This week I mark two years in Canberra. This is a milestone for me given I despise the cold and I wasn’t sure if I’d make it once I discovered what winter was like.
When I first moved here, I made a promise to myself that I would give it a minimum of two years in Canberra – and if I wasn’t happy at the end of those two years I would move on. I thought two years was a decent amount of time to get a good idea about the capital, make some friends and feel settled after moving away from everything I knew in Queensland.
It took a good 15 months before I felt somewhat settled in Canberra. The first 12 months I obsessed mostly about how cold it was and became a bit of a hermit, counting down the days until I would move back to Brisbane. I made small efforts to make friends but found it hard due to work commitments and decided it was too challenging a few times.
But I came to a point where I realised it was my mindset that was getting in the way of enjoying Canberra. I had focused for so long on doing my time and returning to Brisbane that I wasn’t open to enjoying what Canberra had to offer. Once I changed my mindset, my whole experience changed. I made some great friends, and enjoyed going out even on freezing nights.
I’ve said it before: In my opinion, Canberra isn’t that fun on your own (which is is probably why it gets such as bad wrap), so once you make friends the city does offer a more opportunities. I haven’t met a single person who moved here as an adult and found it easy to make friends and find things to do. It’s one city where you have to make an effort to meet people and find activities to interest you – it can be cliquey and is extremely transient.
But while the experience of moving to Canberra was a lot harder than I imagined, it was life changing. I learnt a lot about myself and what I enjoy doing and became more resilient. It takes a lot of will and effort to move to a new city knowing no one and make it work – it’s challenging, confronting, and often uncomfortable.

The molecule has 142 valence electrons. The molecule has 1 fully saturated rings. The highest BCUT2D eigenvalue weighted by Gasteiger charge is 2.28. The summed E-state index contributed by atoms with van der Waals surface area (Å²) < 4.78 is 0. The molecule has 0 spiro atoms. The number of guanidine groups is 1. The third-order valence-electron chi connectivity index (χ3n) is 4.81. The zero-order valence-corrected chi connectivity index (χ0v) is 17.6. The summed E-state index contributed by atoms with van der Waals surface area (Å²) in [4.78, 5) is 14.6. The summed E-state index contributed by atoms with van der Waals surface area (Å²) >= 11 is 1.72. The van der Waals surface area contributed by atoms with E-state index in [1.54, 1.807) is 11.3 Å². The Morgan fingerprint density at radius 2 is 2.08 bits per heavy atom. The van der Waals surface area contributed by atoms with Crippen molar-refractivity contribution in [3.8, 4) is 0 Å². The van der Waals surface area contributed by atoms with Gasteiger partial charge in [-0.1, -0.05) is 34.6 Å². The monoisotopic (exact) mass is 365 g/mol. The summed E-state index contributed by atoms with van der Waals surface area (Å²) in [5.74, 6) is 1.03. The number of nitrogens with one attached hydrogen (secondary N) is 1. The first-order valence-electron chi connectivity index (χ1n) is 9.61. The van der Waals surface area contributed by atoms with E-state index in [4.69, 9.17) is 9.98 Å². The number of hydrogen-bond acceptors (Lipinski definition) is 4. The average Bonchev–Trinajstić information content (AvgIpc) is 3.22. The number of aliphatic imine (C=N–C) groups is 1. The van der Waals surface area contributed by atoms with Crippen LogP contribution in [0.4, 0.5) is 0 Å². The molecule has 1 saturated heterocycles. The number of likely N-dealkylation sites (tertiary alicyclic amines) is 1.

I’m not sure what my career holds or whether I’ll stay in the capital for the long term, but there are a number of things that I’ve enjoyed about Canberra life aside from the great career and networking opportunities and challenges.
For starters, the lack of traffic jams and peace and quiet even in the inner city suburbs are among my likes about living in Canberra. Life in the capital doesn’t run at the often intense pace of some other cities – it’s an easier life.
Another of the major pluses for me is that it’s possible to live within walking distance of the city centre and not have to catch public transport or find a park for work – and also go home for lunch. Most of what I need is within walking distance so I get exercise and save time not competing for a carpark. I know it’s not possible and affordable for everyone to live as close to work and city as I am but it’s good to have a choice. When I moved here, I weighed it up that driving or taking public transport to work would cost much the same as paying the extra amount to live in the inner city.
I also like that there’s plenty of natural attractions close to the city or within a 30-40 minute drive and you don’t have to compete with traffic to get there. There’s Mt Ainslie and Mt Majura, the Tidbinbilla and Namadgi Nature Reserves, as well as a number of other mountains such as Mt Stromlo, and places such as Cotter Creek.
While I hate winter, I do enjoy the obvious change in seasons – something you don’t really get in Brisbane. I like seeing the colours change to orange, red and yellow on trees around the capital and it’s a great view of the city from Mt Ainslie on an autumn day. Spring is also a beautiful time of year in Canberra offering mostly sunny days, albeit with crisp mornings, and the grey of winter transforms into a city of green.
Within the Canberra region, a road trip to visit the wineries (and the chocolate shop) out in the Murrumbateman area is a must do. The drive is easy and scenic, and great for a sunny weekend and you can make a full day out of it – or just take a couple of hours to sample a few wines. Take your pick of wineries from your one man operator to bigger operators with extensive displays and attached restaurants.
I don’t know how they all survive but Canberra seems to have an extensive variety of restaurants and cafes given it only has a population of around 380,000. I’ve barely scratched the surface of the restaurants and brunch places in Canberra but try and give a new one a try each time I go out for lunch or dinner and I’ve had some amazing snacks, meals and drinks – it’s appears to be lot better quality than in Brisbane. And Canberra has seen me discover a love for brunch on a weekend morning.